• By the number of emails I got after posting this article, it’s clear to me that at least some of my readers have a lot of fear of the word criticism! So I’m delighted you teased it out a bit more and made the point that how one criticizes can make the difference between a robust debate that builds creativity and an argument that squelches it. Thanks, Deborah!

      • MR Bangs

        Not all Ideas fit for all solutions. I believe its only through criticism, that a negative ideas can be discovered
        and then replace by positive ideas.

        The aim of Criticism to me is to resolve a bad situation to every one’s satisfaction rather than fixing blame on some one. Of course, you can always give a parson any feed backs you think they might find it useful. I think the purpose of criticism is to find the happiest possible resolution to the problem.

        For example Attitude and Feelings: If your attitude is, I am right they ‘re wrong, most people will be put on the offensives the working criticism will be difficult at best.

        I may (or do ) have difference with this person. They may have good reasons for what they do or say. Can I get them to accept a joint decision for this problem through working it out?

        This doesn’t mean you have to compromise or most be a Wishy Washy Liberal. When the criticism is good, we don’t call it criticism, we call it approval, praise or being appreciated.

        If you are able to give your honest opinion on something and the other person finds it valuable, I can increase my bonding and trust with that person.

        In conclusion, learning from criticism allow you to improve’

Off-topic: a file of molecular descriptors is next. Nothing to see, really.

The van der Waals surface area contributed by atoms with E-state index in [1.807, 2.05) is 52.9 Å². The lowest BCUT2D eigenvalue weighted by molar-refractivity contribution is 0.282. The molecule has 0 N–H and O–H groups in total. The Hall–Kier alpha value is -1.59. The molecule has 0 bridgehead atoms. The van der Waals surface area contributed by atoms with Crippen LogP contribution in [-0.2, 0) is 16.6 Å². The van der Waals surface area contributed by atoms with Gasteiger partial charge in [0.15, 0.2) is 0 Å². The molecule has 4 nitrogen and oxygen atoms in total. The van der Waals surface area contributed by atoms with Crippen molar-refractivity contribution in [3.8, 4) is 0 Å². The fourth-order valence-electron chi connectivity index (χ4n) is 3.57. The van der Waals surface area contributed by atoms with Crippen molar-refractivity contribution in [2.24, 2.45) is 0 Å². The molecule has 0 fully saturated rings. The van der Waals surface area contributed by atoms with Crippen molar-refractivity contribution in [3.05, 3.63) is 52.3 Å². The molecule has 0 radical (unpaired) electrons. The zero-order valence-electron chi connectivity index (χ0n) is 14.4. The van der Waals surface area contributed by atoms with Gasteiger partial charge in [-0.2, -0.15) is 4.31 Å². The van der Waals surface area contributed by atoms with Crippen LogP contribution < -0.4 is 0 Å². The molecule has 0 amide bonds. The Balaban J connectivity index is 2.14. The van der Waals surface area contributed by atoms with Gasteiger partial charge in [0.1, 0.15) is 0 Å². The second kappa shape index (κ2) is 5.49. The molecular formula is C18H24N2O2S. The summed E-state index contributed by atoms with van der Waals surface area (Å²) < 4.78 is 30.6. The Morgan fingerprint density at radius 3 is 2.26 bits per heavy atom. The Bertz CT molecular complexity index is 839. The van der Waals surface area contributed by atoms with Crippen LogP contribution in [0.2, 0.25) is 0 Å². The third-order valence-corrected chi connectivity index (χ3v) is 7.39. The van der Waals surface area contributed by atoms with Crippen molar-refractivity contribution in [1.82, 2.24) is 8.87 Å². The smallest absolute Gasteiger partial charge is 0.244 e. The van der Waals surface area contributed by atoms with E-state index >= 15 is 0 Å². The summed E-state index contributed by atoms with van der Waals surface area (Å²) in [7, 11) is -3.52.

Bangs

  2. hi Tammy
    thanks for this really interesting post, as is the case with all of your blogs…”Brainstorming on options” is a key stage/element in many mediation courses and books, but this article really does challenge this and challenge mediation practice. The science does make sense in some ways, often people are just sitting there at a loss to be zanily creative, especially when they are asked not to comment or discuss any previoius suggestions. The challenge in mediation though in incorporating a ‘constructive criticism’ element to the idea generation is that the parties will be much more sensitive to any ‘criticism’ of their idea than say for example a work group brainstorming on a new project. So it’s a delicate balance to manage facilitating enough feedback/debate to promote further generation of ideas and yet ensuring that this does not scupper the little bit of positive ground already perhaps gained in the relationship.
    I would really like to share this on one of the linked in groups on mediation here – may I do this and link to your post – just to get ideas from people?
    thanks
    Mary

    • Hi, Mary -

      As I said to one of the commenters, how it’s handled matters a lot, so I fully agree with you. I’ve found, too, that changing terminology to “debate” rests better with folks who are uncomfortable with the prospect of intense criticism. It’s interesting how a word can drum up so much internal garbage, isn’t it?

      By all means, share with the LinkedIn group. I think it’s important that we take a second look at sacred cows now and then!